Accomplishments in Clinical Research
Recent departmental accomplishments include:
- Multiple Specialized Programs of Research Excellence (SPORE) grants for research programs in myeloid malignancies, prostate cancer, kidney cancer, multiple myeloma, breast cancer, and gastrointestinal cancer, as well as translational
program project grants in immunogenicity, leukemia, multiple myeloma, prostate cancer, and lung cancer.
- Large Stand Up to Cancer grants for research in multiple myeloma, lung cancer, ovarian cancer, and pancreatic cancer interception. Recent grants to support sequencing and analysis of human tumor specimens have also been funded.
- Establishment and development of a novel Immuno-Oncology Center, which coordinates clinical research across tumor types, including clinical trials involving immunotherapy agents
such as checkpoint inhibitors of CTLA4 and PDL1. This center has led several immunotherapy trials with high impact, and currently leads more than 28 clinical trials testing novel immunological therapies.
- Development and implementation of the Immuno-Oncology Investigator Training Program, designed to facilitate research involving immunotherapies by developing the next generation of leaders in immuno-oncology, and by increasing the number of investigators
with expertise in immuno-oncology.
- Development and implementation of multiple technology solutions to optimize cancer diagnosis, prognosis, and practice, to aid in health care management and regulation, and to track patient response and inform clinical research and cancer care delivery
innovation at scale.
- Multiple studies on the mechanisms of resistance to ALK and EGFR inhibitors in lung cancer and strategies to avert and bypass resistance mechanisms (Pasi Jänne, MD, PhD, Bruce Johnson, MD, and others).
Advances in Cancer Medicine Through Clinical Trials and Translation to Patients
Major advances in the care of cancer patients over the last decade have resulted in a significant decline in cancer death rates over the last few years. Members of the department have contributed significantly to these advances through clinical trials
some of which include:
- Enrollment of more than 3,900 patients across DF/HCC annually in therapeutic trials, and more than 9,400 patients annually in non-therapeutic clinical trials.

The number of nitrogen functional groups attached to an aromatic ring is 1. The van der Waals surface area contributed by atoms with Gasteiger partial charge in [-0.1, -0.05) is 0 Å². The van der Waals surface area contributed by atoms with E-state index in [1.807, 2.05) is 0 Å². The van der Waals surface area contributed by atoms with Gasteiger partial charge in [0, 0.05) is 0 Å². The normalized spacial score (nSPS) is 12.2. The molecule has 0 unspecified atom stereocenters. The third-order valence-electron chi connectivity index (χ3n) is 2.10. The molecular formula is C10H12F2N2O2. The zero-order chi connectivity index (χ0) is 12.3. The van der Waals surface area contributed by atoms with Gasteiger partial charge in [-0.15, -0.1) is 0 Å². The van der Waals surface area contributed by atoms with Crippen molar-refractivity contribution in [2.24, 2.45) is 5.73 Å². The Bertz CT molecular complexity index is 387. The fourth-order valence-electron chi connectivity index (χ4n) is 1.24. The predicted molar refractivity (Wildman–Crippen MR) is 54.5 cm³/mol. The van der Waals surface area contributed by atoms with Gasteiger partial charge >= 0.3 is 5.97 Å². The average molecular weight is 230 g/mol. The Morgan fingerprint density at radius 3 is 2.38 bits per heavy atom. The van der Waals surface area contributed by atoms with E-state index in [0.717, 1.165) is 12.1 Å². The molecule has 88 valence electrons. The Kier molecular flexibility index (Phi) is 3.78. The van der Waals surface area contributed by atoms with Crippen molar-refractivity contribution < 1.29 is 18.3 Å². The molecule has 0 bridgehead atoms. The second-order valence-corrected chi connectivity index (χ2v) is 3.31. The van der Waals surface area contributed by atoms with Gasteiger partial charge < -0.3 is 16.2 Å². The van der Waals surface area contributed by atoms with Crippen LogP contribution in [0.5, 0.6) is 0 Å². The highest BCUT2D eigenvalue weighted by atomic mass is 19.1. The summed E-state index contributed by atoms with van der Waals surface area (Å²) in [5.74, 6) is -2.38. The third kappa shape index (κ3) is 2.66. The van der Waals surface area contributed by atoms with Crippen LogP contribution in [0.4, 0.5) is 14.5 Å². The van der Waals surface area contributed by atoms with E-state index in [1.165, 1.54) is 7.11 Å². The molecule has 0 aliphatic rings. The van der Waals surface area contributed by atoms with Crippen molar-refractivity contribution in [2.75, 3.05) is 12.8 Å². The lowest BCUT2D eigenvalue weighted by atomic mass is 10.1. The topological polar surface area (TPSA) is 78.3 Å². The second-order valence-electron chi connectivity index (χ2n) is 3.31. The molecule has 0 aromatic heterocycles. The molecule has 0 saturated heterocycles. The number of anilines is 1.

- Expansion of the outpatient Clinical Research Center in the Yawkey Center for Cancer Care, with 24 infusion beds dedicated to Phase I and II therapeutic clinical trials.
- Development and implementation of a training program for clinical investigators, specifically aimed at junior faculty and senior fellows, as well as improved infrastructure to support clinical trial research.
- Development and implementation of a Research Nurse Training Program and Internship Program, and a newly-licensed Research Nurse Residency Program.
- Clinical trials testing BCL2 blocking drug and BH3 mimetics have leading to FDA approval of Venetoclax for certain forms of chronic lymphocytic lymphoma (CLL), small lymphocytic lymphoma (SLL), and in combination with chemotherapy, acute myeloid leukemia
(AML) (Anthony Letai, MD, PhD).
- Multiple clinical studies showing the remarkable potential of anti-PD1 and anti-PDL1 antibodies for immunotherapy of patients with cancer, and the extension of immunotherapy to new cellular and microenvironmental targets (F. Stephen Hodi, MD, Gordon Freeman, MD, Philippe Armand, MD, PhD,
and Margaret Shipp, MD).
- Co-development of MatchMiner, a system to match patients to clinical trials by integrating molecular tumor profiles (Michael Hassett, MD, PhD).
- Further development and trials of highly effective combination therapy for myeloma involving thalidomide derivatives and bortezomib, with numerous studies currently testing new generations of proteasome inhibitors, HDAC inhibitors, and immune therapies
Kenneth Anderson, MD, and Paul Richardson, MD).
- Development and testing of new cancer vaccine strategies, particularly in the areas of antigen presentation and adjuvants (Catherine Wu, MD, Patrick Ott, MD, PhD).
- Advancement in the adjuvant treatment of small, HER2-positive breast cancers with paclitaxel and trastuzumab (Sara Tolaney, MD, MPH, Eric Winer, MD).
- Development of successful new small-molecule drugs for chronic lymphocytic leukemia (Jennifer Brown, MD, PhD, Matthew Davids, MD, MMSc,
Catherine Wu, MD).
- Identification of the mechanisms underlying the association between poverty and established contexts where genomic tumor profiling using panel tests such as Oncotype DX is cost-effective in breast cancer (Rinaa Punglia, MD, MPH).
- Demonstration that the combination of biometric trackers and mobile symptom reporting prevents clinical deterioration and improves well-being in patients with advanced gynecological cancer (Alexi Wright, MD, MPH).
- Development of genotyping tests for solid and liquid tumors, focusing on actionable mutations. More than 103,000 patients have signed informed consents since 2014. In 2018, approximately 3,900 solid tumors and 3,000 liquid tumors were tested; in total,
approximately 22,900 solid tumors and 10,000 liquid tumors have been tested.
- Establishment of the influence of physician communication styles on parent’s coping with a child’s cancer diagnosis (Jennifer Mack, MD, MPH)
- Demonstration of the impact of tailored communication strategies to decrease cancer risk (Vish Viswanath, PhD).